Eagles around Kodiak are plentiful as crows during the winter. Perched shoulder-to-shoulder with their fellow raptors, they haggle over fish scraps, those leftover bits that fall below seafood processor radars. In summer though, these large birds of prey embrace a parental role by taking up residence in lofty nests to raise chicks.
It’s this parental role that we witnessed as rare scenes of eagles in action. From June through August, I documented their lifestyles during photo walks and from the deck of our boat during dinner cruises and wildlife viewing trips. Now it’s almost September, and I can finally enjoy some free time to process photographs. I selected a few images to share with you here:
Eagle baby food
In early July, I picked up vanilla latte at Java Flats and drove out the road with several photo friends to Pasagshak (puh-SAG-shak), a large U-shaped bay about 50 minutes south of town (Kodiak) to check on this nest. Lo and behold, the parents were actively feeding their only child. We set up our tripods and watched the adults shred portions of mystery meat and carefully present it to the eager chick.
For me, the act of feeding the young bird was special to see, but I was drawn to the adults’ talons and how deftly he/she maneuvered the prey on the floor of the nest to get just the proper morsel for junior.
I thought about my father-in-law, who graduated from Kodiak High School in the 1940s. He, like many Alaska residents in the day, profited from the territory’s bounty program: Since bald eagles fed on salmon, they were considered a menace, and so for each pair of talons brought in, you were paid $1.50; big money back then.
One morning in July, this female eagle (females are about 25 percent larger than males) flew in a circle and then perched on a tree limb above the beach in plain view of our deck. Our B&B guests were delighted. We sipped coffee and listened to this disgruntled eagle scream at the world. She looked, angry, as if crying, “Where’s my coffee?”
When eagles become ducks
I’ve photographed bald eagles in many scenarios: Feeding on garbage in a landfill and yanking bits of fish from a net on the back of a fishing boat. But diving in the water and then swimming to shore?
We spotted this eagle from the boat, swimming–no, rowing– toward the shore. We assumed he’d nabbed a salmon, which is normal. Now bald eagles are the second largest North American bird of prey, (next to the California Condor), and carry a 6-foot-plus wingspan. It wasn’t until he scrambled up the rocks and turned around to look at us, that we noticed he was clutching a young Common Murre.
See the feathers around the head and along the leggings? They look more like carved wax.
A week later, we observed an entire strike-and-kill sequence. An adult eagle swooped down from a rocky outcropping and plunged, talons first, into a patch of kelp. Then he started making his way toward the beach, scooping his wings and swinging them forward, like a swimmer doing the butterfly stroke.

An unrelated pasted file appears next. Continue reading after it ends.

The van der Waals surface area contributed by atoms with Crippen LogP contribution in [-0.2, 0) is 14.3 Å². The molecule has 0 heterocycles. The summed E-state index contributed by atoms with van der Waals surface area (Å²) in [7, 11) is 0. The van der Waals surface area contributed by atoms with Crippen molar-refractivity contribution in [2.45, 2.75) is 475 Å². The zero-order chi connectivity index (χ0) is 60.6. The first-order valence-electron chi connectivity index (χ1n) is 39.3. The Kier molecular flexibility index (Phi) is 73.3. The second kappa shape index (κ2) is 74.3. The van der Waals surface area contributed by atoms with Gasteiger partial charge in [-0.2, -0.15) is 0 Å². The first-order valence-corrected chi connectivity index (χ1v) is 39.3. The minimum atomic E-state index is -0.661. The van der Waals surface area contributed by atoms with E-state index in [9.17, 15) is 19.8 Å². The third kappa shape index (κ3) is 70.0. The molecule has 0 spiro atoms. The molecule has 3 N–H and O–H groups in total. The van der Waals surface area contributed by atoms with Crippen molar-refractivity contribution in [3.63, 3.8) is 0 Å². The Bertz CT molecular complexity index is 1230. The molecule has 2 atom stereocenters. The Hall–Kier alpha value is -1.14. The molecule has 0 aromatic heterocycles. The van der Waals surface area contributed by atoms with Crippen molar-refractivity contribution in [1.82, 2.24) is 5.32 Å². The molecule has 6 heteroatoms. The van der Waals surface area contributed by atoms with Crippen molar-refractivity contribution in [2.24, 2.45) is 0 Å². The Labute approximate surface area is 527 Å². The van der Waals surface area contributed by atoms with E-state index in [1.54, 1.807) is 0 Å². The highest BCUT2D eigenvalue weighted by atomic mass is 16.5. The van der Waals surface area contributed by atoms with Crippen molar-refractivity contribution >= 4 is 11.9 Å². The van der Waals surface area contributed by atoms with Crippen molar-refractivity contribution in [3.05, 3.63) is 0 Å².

Suddenly, a long, slender black beak popped up behind the eagle. A murre! As the eagle jerked itself toward the shore–a good 100 feet away–the murre fought for his life. He flailed, poked at his captor, and yanked his upper body side to side in an effort to free itself from the talons’ grip.
Once on the beach, the eagle dragged the murre onto the rocks and clamped its beak across the murre’s head. Finished. It was hard to watch it all unfold, though we realized it was an extraordinary event to witness. We started backing up the boat as the eagle pulled and spit out feathers…
How do you eat this thing?
Touring around the bay at low tide one morning, Marty and I saw the white, “golf ball” head of an eagle bobbing up and down on a stretch of beach. It was feeding on something but we couldn’t make out what it was. So we maneuvered the boat closer…
Amazing. Here was an eagle trying to eat an octopus. This was certainly a first for us. Perhaps for the eagle, too. The Giant Pacific octopus by the way, (named by ancient Greeks meaning “eight foot”) is the word’s largest octopus species, a challenge for the eagle.
Grab. Pull. Stretch. Repeat. It was almost comical. The eagle would lift up part of the mantle, let go, and then try for an arm. (Funny, eagles aren’t even listed as a predator). Alas, the tide was going out, so we had to leave, but I’ll never forget the look on the eagle’s face.
Flying the coop
For the last photo in this essay, I though I’d leave you with a chick update. In June, in one of the nests we monitored on our almost daily boat tour, we spotted three chicks, a high number, according to Cornell Lab or Ornithology’s fabulous online directory, The Birds of North America. Bald eagles often have two, sometimes three, but rarely four chicks. By mid-August, all three birdlettes had fledged and were still alive.
The other day, while returning to the boat harbor, we spotted one of the chicks in front of the “No Wake” sign at the breakwater entrance. I caught myself feeling a little motherly. “My, how you’ve grown,” I thought.
Maybe the eagle’s gourmet diet had something to do with it.